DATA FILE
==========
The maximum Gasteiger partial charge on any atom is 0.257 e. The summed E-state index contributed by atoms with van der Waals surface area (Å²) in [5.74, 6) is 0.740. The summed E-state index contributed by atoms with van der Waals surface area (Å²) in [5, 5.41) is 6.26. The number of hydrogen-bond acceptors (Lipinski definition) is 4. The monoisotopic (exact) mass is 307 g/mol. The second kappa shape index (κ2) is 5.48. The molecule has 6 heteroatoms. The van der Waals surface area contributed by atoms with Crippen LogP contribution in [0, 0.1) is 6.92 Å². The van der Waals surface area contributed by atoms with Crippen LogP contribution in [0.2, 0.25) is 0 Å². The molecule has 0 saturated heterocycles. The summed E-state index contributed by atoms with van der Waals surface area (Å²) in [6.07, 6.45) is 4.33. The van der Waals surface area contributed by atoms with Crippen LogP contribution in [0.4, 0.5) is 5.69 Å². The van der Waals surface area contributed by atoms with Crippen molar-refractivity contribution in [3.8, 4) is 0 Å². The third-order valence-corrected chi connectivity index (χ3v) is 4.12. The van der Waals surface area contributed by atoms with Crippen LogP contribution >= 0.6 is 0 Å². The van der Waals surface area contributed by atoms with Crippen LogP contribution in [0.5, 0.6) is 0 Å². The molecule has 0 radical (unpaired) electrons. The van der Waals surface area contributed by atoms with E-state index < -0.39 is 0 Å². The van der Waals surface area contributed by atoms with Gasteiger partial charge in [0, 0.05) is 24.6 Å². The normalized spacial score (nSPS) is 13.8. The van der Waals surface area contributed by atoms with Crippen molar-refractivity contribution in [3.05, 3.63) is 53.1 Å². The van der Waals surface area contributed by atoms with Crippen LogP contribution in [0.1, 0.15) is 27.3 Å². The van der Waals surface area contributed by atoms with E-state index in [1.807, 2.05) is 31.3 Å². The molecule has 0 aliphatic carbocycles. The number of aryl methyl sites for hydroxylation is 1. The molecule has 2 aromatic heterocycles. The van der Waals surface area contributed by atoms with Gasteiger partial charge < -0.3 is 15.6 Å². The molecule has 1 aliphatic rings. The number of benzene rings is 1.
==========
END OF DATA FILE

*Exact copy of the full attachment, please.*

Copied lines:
The maximum Gasteiger partial charge on any atom is 0.257 e. The summed E-state index contributed by atoms with van der Waals surface area (Å²) in [5.74, 6) is 0.740. The summed E-state index contributed by atoms with van der Waals surface area (Å²) in [5, 5.41) is 6.26. The number of hydrogen-bond acceptors (Lipinski definition) is 4. The monoisotopic (exact) mass is 307 g/mol. The second kappa shape index (κ2) is 5.48. The molecule has 6 heteroatoms. The van der Waals surface area contributed by atoms with Crippen LogP contribution in [0, 0.1) is 6.92 Å². The van der Waals surface area contributed by atoms with Crippen LogP contribution in [0.2, 0.25) is 0 Å². The molecule has 0 saturated heterocycles. The summed E-state index contributed by atoms with van der Waals surface area (Å²) in [6.07, 6.45) is 4.33. The van der Waals surface area contributed by atoms with Crippen LogP contribution in [0.4, 0.5) is 5.69 Å². The van der Waals surface area contributed by atoms with Crippen molar-refractivity contribution in [3.8, 4) is 0 Å². The third-order valence-corrected chi connectivity index (χ3v) is 4.12. The van der Waals surface area contributed by atoms with Crippen LogP contribution >= 0.6 is 0 Å². The van der Waals surface area contributed by atoms with Crippen LogP contribution in [0.5, 0.6) is 0 Å². The molecule has 0 radical (unpaired) electrons. The van der Waals surface area contributed by atoms with E-state index < -0.39 is 0 Å². The van der Waals surface area contributed by atoms with Gasteiger partial charge in [0, 0.05) is 24.6 Å². The normalized spacial score (nSPS) is 13.8. The van der Waals surface area contributed by atoms with Crippen molar-refractivity contribution in [3.05, 3.63) is 53.1 Å². The van der Waals surface area contributed by atoms with Crippen LogP contribution in [0.1, 0.15) is 27.3 Å². The van der Waals surface area contributed by atoms with E-state index in [1.807, 2.05) is 31.3 Å². The molecule has 0 aliphatic carbocycles. The number of aryl methyl sites for hydroxylation is 1. The molecule has 2 aromatic heterocycles. The van der Waals surface area contributed by atoms with Gasteiger partial charge < -0.3 is 15.6 Å². The molecule has 1 aliphatic rings. The number of benzene rings is 1.